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Health Care Reform Hits Home

Rally for Obama, counting votes and contributions

Jul. 29, 2009
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Sunday’s standing-room only Organizing for America rally at American Serb Hall helped to galvanize support for President Barack Obama’s broad plans for health care reform.

Without getting bogged down in details, the crowd called on members of Congress to support Obama’s three principles for health care reform: reduce costs for families, businesses and government; protect people’s choices of doctors and health plans—including the choice of a public insurance option; and assure access to affordable, quality health care for all.

“This is an economic issue that’s bringing America to her knees,” said Democratic Congresswoman Gwen Moore, the rally’s featured speaker.

Milwaukee Alderman Nik Kovac, a member of the Common Council’s Finance and Personnel Committee, said that the city spends $115 million to insure city workers each year, about 20% of the city’s operating budget. He said costs could rise 20%, and divert money away from other city services. “If the costs keep going up, we’re not going to be able to do much else,” Kovac said.

Robert Kraig, program director for Citizen Action of Wisconsin, said that a public health insurance plan is the only way to prevent the insurance industry from engaging in abusive practices and charging high rates. “The special interests will attempt to undermine regulations if there is no public plan,” Kraig said.

Patricia McManus, executive director of the Black Health Coalition of Wisconsin, said that health care reform “is about how to figure out how to pay for a right— the right to life.”

Counting Votes and Contributions

Speakers called on supporters to fight for health care reform—including a strong public option.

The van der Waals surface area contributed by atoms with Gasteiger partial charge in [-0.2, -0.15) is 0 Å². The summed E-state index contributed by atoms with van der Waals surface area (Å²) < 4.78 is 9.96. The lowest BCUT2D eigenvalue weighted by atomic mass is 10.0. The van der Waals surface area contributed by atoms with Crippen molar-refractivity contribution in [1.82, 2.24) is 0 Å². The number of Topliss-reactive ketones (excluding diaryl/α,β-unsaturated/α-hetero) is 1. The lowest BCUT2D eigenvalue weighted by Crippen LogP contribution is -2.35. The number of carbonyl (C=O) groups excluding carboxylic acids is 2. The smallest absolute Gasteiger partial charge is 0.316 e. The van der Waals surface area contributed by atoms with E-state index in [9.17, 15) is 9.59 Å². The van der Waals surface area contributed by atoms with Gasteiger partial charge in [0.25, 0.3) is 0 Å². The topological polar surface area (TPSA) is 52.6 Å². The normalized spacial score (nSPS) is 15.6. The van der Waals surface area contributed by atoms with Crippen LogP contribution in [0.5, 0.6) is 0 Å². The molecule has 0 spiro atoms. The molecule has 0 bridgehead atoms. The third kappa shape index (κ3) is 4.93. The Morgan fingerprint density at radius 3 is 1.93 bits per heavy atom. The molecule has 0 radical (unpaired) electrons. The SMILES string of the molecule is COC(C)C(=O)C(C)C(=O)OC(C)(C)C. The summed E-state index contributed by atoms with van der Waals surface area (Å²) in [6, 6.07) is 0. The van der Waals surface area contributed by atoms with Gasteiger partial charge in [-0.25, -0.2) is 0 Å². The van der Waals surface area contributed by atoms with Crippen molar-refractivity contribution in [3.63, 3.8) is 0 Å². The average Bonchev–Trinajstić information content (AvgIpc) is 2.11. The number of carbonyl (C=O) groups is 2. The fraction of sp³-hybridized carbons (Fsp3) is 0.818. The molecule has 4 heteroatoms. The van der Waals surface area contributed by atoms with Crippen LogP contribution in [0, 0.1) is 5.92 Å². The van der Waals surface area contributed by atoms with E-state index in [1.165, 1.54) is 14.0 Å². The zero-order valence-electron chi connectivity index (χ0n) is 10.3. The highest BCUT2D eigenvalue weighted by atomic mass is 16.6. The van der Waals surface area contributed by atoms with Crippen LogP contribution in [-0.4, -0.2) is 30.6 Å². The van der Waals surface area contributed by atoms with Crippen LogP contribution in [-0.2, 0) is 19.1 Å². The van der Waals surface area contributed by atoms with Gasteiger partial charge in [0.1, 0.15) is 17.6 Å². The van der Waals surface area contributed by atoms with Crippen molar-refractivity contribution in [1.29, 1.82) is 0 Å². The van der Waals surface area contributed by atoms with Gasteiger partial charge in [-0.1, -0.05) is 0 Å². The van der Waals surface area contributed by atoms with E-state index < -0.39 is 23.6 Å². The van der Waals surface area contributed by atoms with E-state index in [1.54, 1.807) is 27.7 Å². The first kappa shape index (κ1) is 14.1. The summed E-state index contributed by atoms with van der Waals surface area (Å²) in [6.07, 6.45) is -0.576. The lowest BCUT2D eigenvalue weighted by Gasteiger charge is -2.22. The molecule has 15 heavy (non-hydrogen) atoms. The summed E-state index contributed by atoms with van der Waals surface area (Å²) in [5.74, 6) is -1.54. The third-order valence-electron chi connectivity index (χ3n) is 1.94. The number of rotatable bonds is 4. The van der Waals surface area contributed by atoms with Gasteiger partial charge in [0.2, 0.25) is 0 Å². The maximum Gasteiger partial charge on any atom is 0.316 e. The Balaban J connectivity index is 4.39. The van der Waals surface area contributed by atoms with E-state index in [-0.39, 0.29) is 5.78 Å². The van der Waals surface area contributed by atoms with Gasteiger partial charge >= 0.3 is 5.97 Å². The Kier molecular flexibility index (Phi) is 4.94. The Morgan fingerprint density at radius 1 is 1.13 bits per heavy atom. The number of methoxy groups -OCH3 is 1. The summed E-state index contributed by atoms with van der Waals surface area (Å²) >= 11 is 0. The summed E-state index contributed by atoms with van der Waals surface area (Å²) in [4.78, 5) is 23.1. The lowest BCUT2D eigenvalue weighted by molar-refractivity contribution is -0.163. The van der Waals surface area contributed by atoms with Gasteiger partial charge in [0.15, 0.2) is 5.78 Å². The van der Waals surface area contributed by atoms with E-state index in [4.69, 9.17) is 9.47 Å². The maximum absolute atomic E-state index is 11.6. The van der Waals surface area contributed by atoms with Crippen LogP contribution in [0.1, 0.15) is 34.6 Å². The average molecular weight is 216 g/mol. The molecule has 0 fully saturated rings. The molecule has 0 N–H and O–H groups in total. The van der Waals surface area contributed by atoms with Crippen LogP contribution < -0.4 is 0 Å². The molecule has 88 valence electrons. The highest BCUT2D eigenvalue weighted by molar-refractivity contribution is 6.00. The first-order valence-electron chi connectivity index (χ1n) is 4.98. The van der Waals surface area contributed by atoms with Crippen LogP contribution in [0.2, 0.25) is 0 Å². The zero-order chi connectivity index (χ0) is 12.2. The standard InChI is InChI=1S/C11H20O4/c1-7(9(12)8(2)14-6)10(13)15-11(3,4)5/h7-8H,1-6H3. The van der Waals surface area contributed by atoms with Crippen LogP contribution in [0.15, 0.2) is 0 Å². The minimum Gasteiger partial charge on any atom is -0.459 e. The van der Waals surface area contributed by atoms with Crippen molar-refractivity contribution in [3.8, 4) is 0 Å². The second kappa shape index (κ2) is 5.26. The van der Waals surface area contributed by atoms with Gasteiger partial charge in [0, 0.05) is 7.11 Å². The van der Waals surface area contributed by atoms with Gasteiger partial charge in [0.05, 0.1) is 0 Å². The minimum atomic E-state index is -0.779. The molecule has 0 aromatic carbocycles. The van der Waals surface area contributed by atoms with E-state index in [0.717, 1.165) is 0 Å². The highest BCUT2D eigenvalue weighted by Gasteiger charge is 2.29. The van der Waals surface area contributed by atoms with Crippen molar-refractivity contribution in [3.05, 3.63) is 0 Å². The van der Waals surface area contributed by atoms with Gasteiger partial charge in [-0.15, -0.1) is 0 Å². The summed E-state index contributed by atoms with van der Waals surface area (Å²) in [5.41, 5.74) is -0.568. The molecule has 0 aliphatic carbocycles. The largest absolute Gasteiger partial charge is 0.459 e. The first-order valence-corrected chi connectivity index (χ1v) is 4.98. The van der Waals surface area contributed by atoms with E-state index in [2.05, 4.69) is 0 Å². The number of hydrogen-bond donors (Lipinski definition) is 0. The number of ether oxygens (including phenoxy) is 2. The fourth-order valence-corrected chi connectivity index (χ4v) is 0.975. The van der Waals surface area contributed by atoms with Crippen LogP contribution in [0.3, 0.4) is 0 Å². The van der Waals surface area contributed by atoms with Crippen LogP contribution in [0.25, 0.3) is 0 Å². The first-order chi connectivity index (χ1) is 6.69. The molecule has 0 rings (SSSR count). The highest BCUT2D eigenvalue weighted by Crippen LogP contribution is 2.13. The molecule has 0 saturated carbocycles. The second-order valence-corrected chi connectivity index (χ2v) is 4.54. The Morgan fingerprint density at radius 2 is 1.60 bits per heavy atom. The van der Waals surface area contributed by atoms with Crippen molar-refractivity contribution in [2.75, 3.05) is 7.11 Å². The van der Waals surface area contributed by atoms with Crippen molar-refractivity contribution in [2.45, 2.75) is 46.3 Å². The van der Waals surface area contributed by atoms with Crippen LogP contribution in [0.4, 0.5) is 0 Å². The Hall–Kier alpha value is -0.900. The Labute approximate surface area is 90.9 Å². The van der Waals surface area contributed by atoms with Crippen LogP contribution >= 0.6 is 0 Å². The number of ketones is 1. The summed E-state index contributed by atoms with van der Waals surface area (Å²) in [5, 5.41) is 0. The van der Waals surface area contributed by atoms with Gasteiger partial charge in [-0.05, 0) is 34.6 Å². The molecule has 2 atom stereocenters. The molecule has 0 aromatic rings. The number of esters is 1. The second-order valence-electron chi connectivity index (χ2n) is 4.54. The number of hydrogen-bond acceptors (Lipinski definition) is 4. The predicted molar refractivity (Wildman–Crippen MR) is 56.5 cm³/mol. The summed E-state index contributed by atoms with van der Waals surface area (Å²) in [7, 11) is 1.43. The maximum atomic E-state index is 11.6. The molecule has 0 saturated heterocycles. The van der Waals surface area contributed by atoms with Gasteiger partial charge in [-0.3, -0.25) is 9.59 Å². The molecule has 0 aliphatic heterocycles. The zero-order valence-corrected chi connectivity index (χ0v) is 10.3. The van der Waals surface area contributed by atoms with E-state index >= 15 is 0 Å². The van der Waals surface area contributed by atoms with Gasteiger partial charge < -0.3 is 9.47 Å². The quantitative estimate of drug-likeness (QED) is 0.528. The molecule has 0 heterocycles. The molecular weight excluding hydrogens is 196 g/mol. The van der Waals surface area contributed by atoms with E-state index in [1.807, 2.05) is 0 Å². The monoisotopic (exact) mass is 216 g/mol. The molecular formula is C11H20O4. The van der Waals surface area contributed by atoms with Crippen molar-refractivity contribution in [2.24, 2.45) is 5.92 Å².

Moore and Sen. Russ Feingold, both Democrats, have pledged their support for a public option. While Sen. Herb Kohl’s position was called into question at Sunday’s rally, his spokeswoman, Ashley Glacel, told the Shepherd that the senator is “pro-public option, but he wants it to make sense, not break the bank, and be something that has a lot of support because it’s good policy.”

Glacel said that Kohl doesn’t commit his vote before a specific piece of legislation has been introduced, and the Senate is still working on its version of a reform package. “He will never declare how he’s going to vote on something he hasn’t seen yet,” Glacel said.

The area’s two Republican members of Congress, Rep. Jim Sensenbrenner and Rep. Paul Ryan, both oppose a public option. Sensenbrenner has argued that it’s too expensive, while Ryan has criti cized further government involvement in health care.

The insurance industry has been Ryan’s top contributor over his entire career, with $475,401 in donations, according to OpenSecrets.org, the Web site of the nonpartisan Center for Responsive Politics.

The insurance industry is Sensenbrenner’s second most generous contributor, with donations totaling $250,898 since 1989. (The Web site’s database tracks contributions from 1989 to the present.)

Moore has received $85,500 from the insurance industry over the course of her career. Six industries have contributed more money to Moore since being elected to Congress in 2004.

OpenSecrets.org shows no insurance industry contributions to Feingold or Kohl.


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